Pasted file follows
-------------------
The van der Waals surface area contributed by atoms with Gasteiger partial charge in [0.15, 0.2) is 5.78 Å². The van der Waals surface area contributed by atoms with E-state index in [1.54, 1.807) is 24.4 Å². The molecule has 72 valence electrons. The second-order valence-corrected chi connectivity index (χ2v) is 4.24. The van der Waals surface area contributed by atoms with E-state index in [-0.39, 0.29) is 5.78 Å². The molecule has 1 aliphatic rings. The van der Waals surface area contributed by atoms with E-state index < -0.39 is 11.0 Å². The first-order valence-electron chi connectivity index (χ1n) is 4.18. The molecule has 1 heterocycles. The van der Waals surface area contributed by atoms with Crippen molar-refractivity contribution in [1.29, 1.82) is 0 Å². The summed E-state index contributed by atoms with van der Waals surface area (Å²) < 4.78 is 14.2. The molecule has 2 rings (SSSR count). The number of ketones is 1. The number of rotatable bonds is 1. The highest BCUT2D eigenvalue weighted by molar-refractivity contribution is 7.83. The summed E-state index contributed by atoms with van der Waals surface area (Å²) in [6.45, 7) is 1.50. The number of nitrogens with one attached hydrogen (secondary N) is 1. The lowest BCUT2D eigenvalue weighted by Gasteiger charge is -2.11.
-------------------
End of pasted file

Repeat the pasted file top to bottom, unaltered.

The van der Waals surface area contributed by atoms with Gasteiger partial charge in [0.15, 0.2) is 5.78 Å². The van der Waals surface area contributed by atoms with E-state index in [1.54, 1.807) is 24.4 Å². The molecule has 72 valence electrons. The second-order valence-corrected chi connectivity index (χ2v) is 4.24. The van der Waals surface area contributed by atoms with E-state index in [-0.39, 0.29) is 5.78 Å². The molecule has 1 aliphatic rings. The van der Waals surface area contributed by atoms with E-state index < -0.39 is 11.0 Å². The first-order valence-electron chi connectivity index (χ1n) is 4.18. The molecule has 1 heterocycles. The van der Waals surface area contributed by atoms with Crippen molar-refractivity contribution in [1.29, 1.82) is 0 Å². The summed E-state index contributed by atoms with van der Waals surface area (Å²) < 4.78 is 14.2. The molecule has 2 rings (SSSR count). The number of ketones is 1. The number of rotatable bonds is 1. The highest BCUT2D eigenvalue weighted by molar-refractivity contribution is 7.83. The summed E-state index contributed by atoms with van der Waals surface area (Å²) in [6.45, 7) is 1.50. The number of nitrogens with one attached hydrogen (secondary N) is 1. The lowest BCUT2D eigenvalue weighted by Gasteiger charge is -2.11.